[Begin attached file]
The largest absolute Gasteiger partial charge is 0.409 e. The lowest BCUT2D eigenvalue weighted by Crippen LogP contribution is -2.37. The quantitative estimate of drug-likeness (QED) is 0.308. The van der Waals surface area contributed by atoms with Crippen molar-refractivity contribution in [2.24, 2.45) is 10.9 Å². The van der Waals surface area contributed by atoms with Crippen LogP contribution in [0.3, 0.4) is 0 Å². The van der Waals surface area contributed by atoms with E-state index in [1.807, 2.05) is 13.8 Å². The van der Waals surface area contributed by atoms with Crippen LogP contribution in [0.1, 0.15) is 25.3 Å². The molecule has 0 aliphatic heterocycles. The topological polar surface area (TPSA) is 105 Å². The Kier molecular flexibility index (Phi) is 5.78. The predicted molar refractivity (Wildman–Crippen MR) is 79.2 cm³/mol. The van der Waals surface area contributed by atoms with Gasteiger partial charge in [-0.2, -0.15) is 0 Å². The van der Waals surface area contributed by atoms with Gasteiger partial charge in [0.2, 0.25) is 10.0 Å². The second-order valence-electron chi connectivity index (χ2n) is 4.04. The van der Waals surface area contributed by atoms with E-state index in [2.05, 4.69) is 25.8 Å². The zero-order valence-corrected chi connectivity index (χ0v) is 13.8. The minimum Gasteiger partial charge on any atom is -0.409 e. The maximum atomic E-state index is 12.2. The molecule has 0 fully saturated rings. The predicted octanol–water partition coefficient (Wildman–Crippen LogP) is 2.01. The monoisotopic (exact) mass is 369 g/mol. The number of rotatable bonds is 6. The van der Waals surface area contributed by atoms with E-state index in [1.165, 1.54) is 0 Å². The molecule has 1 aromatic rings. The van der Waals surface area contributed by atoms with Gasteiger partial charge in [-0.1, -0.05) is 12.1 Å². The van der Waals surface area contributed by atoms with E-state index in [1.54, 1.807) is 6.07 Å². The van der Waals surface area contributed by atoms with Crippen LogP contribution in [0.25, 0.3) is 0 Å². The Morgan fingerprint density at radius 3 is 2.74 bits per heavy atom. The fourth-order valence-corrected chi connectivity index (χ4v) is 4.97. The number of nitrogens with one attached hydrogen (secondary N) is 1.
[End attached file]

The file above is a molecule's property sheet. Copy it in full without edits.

The largest absolute Gasteiger partial charge is 0.409 e. The lowest BCUT2D eigenvalue weighted by Crippen LogP contribution is -2.37. The quantitative estimate of drug-likeness (QED) is 0.308. The van der Waals surface area contributed by atoms with Crippen molar-refractivity contribution in [2.24, 2.45) is 10.9 Å². The van der Waals surface area contributed by atoms with Crippen LogP contribution in [0.3, 0.4) is 0 Å². The van der Waals surface area contributed by atoms with E-state index in [1.807, 2.05) is 13.8 Å². The van der Waals surface area contributed by atoms with Crippen LogP contribution in [0.1, 0.15) is 25.3 Å². The molecule has 0 aliphatic heterocycles. The topological polar surface area (TPSA) is 105 Å². The Kier molecular flexibility index (Phi) is 5.78. The predicted molar refractivity (Wildman–Crippen MR) is 79.2 cm³/mol. The van der Waals surface area contributed by atoms with Gasteiger partial charge in [-0.2, -0.15) is 0 Å². The van der Waals surface area contributed by atoms with Gasteiger partial charge in [0.2, 0.25) is 10.0 Å². The second-order valence-electron chi connectivity index (χ2n) is 4.04. The van der Waals surface area contributed by atoms with E-state index in [2.05, 4.69) is 25.8 Å². The zero-order valence-corrected chi connectivity index (χ0v) is 13.8. The minimum Gasteiger partial charge on any atom is -0.409 e. The maximum atomic E-state index is 12.2. The molecule has 0 fully saturated rings. The predicted octanol–water partition coefficient (Wildman–Crippen LogP) is 2.01. The monoisotopic (exact) mass is 369 g/mol. The number of rotatable bonds is 6. The van der Waals surface area contributed by atoms with E-state index in [1.165, 1.54) is 0 Å². The molecule has 1 aromatic rings. The van der Waals surface area contributed by atoms with Gasteiger partial charge in [-0.1, -0.05) is 12.1 Å². The van der Waals surface area contributed by atoms with E-state index in [1.54, 1.807) is 6.07 Å². The van der Waals surface area contributed by atoms with Crippen LogP contribution in [0.25, 0.3) is 0 Å². The Morgan fingerprint density at radius 3 is 2.74 bits per heavy atom. The fourth-order valence-corrected chi connectivity index (χ4v) is 4.97. The number of nitrogens with one attached hydrogen (secondary N) is 1.